Spring Turkey Hunting with Food Plots and Kids

Brian Lovett

Sometimes, doing the right thing produces fringe benefits. Consider food plots. When land managers get into the food plot game, they’re usually trying to improve the health and quality of wildlife on their property. Along the way, they might be paving the way for some great spring memories with younger hunters. If there’s a better combination than children, food plots and spring turkey hunting, I’ve yet to see it. They go together, as a great man once said, like peas and carrots.
The Advantages of Food Plots

It’s easy to understand why food plots benefit turkey hunters: They attract turkeys. 

Turkeys thrive in spots with a mix of timber and open areas. When those open areas produce nutritious clover and attract important summer insects, it’s even better.

A friend of mine and an expert turkey caller once said “The biggest fallacy I remember from when I started turkey hunting was that you had to hunt woods, You don’t have to hunt a lot of woods. You want to hunt where the agriculture is and where the fields are. That’s where turkeys like to hang out because it’s where many of their food sources are, especially in spring. They’re always out there picking or grabbing something, so that’s where you want to be.”

In early spring, before mast and agricultural food sources are available, birds hit food plots to munch on clover and other green vegetation. Gobblers also use these areas to strut and attract hens, and hens often nest in brushy areas on the edges of food plots.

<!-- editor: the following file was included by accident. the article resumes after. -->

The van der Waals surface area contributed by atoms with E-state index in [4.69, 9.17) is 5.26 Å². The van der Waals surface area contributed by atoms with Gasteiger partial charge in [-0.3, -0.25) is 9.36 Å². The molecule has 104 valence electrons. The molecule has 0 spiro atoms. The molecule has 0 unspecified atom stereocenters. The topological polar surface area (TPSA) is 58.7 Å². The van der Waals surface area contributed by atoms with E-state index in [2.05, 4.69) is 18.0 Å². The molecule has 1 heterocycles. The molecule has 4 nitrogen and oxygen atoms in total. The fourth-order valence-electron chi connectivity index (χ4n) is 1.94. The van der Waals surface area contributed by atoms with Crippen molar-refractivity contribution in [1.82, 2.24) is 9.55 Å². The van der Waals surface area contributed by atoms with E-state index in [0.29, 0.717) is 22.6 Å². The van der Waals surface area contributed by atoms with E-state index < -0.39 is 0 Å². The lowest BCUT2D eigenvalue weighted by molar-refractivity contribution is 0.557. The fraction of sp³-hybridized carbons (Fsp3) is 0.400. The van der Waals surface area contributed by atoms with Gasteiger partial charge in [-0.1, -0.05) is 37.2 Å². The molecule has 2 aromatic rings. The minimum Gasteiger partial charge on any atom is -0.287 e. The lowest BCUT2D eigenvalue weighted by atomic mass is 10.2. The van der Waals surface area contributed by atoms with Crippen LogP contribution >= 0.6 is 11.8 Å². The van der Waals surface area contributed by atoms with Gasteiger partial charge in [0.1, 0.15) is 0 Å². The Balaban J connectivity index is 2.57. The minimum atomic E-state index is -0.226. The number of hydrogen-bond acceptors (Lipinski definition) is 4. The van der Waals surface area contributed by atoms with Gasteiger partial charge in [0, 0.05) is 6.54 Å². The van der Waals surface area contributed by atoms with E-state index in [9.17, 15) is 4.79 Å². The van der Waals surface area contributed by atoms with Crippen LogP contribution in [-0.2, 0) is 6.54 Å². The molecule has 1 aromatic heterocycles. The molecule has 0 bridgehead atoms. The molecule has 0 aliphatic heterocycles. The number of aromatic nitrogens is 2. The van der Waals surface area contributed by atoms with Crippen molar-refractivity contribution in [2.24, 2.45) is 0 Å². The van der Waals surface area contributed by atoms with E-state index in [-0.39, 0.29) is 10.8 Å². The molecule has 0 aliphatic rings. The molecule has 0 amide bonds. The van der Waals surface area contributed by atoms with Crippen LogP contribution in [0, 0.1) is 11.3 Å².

“Clover has always been a popular planting, especially in food plots,” said Andrea Mezera, assistant upland wildlife ecologist with the Wisconsin Department of Natural Resources. “It’s a good species to use in wildlife openings because it also helps control erosion. It’s also a very popular species for turkeys and other wildlife, such as deer, to feed on.”

The benefits don’t stop in spring. Food plots provide great nutrition for poults during summer.

“Clover attracts insects such as grasshoppers, which turkeys feed on,” Mezera said. “This is especially important for young poults, as insects provide food that is high in protein, which is good for developing poults.”

Because turkeys often roost on the edges of open spaces, food plots and similar openings can also concentrate birds, giving hunters a likely starting spot for morning outings. 

Food Plots and Kids

Turkey hunters with several seasons on their butt pads will tell you they’d rather shoot a turkey in the woods rather than a field. Why? Because the cover of the woods provides ideal setups where hunters can shoot a turkey the instant it’s in range. Further, experienced hunters can track turkey movements through gobbling, drumming and other sounds, so they don’t need to watch a turkey to know he’s coming.

Youngsters, however, are different. They don’t know what to expect, or how to deal with the many twists and turns inherent in turkey hunting. That’s where food plots provide invaluable advantages.